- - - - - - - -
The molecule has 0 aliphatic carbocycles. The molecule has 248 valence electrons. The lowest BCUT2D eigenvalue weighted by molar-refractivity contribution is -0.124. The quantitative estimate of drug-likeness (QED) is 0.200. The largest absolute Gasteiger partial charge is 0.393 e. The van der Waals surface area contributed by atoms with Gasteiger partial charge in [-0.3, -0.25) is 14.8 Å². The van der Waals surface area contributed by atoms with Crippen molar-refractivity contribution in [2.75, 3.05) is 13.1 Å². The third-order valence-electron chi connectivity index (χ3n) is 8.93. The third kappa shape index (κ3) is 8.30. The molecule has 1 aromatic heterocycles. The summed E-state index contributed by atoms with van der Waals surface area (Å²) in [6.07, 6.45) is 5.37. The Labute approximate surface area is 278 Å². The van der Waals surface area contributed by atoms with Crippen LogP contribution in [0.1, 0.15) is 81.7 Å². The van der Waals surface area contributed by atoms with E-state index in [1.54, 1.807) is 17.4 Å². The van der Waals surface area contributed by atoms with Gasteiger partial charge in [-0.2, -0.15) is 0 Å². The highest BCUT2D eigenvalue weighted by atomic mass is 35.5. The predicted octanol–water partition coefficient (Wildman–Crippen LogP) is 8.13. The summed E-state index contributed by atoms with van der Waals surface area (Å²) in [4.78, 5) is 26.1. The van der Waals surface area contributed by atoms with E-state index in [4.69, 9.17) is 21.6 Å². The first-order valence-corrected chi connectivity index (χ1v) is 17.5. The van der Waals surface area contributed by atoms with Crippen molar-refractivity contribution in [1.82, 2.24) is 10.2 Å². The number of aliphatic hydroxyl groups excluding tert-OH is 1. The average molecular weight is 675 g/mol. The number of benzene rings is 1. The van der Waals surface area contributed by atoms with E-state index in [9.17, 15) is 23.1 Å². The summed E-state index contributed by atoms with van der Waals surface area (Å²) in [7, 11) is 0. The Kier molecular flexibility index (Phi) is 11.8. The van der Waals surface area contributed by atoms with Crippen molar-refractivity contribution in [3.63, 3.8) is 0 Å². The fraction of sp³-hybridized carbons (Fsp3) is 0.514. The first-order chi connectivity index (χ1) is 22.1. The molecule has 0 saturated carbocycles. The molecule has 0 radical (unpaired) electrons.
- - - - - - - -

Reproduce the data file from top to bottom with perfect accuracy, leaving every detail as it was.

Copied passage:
The molecule has 0 aliphatic carbocycles. The molecule has 248 valence electrons. The lowest BCUT2D eigenvalue weighted by molar-refractivity contribution is -0.124. The quantitative estimate of drug-likeness (QED) is 0.200. The largest absolute Gasteiger partial charge is 0.393 e. The van der Waals surface area contributed by atoms with Gasteiger partial charge in [-0.3, -0.25) is 14.8 Å². The van der Waals surface area contributed by atoms with Crippen molar-refractivity contribution in [2.75, 3.05) is 13.1 Å². The third-order valence-electron chi connectivity index (χ3n) is 8.93. The third kappa shape index (κ3) is 8.30. The molecule has 1 aromatic heterocycles. The summed E-state index contributed by atoms with van der Waals surface area (Å²) in [6.07, 6.45) is 5.37. The Labute approximate surface area is 278 Å². The van der Waals surface area contributed by atoms with Crippen LogP contribution in [0.1, 0.15) is 81.7 Å². The van der Waals surface area contributed by atoms with E-state index in [1.54, 1.807) is 17.4 Å². The van der Waals surface area contributed by atoms with Gasteiger partial charge in [-0.2, -0.15) is 0 Å². The highest BCUT2D eigenvalue weighted by atomic mass is 35.5. The predicted octanol–water partition coefficient (Wildman–Crippen LogP) is 8.13. The summed E-state index contributed by atoms with van der Waals surface area (Å²) in [4.78, 5) is 26.1. The van der Waals surface area contributed by atoms with E-state index in [4.69, 9.17) is 21.6 Å². The first-order valence-corrected chi connectivity index (χ1v) is 17.5. The van der Waals surface area contributed by atoms with Crippen molar-refractivity contribution in [1.82, 2.24) is 10.2 Å². The number of aliphatic hydroxyl groups excluding tert-OH is 1. The average molecular weight is 675 g/mol. The number of benzene rings is 1. The van der Waals surface area contributed by atoms with E-state index in [9.17, 15) is 23.1 Å². The summed E-state index contributed by atoms with van der Waals surface area (Å²) in [7, 11) is 0. The Kier molecular flexibility index (Phi) is 11.8. The van der Waals surface area contributed by atoms with Crippen molar-refractivity contribution in [3.63, 3.8) is 0 Å². The fraction of sp³-hybridized carbons (Fsp3) is 0.514. The first-order chi connectivity index (χ1) is 22.1. The molecule has 0 saturated carbocycles. The molecule has 0 radical (unpaired) electrons.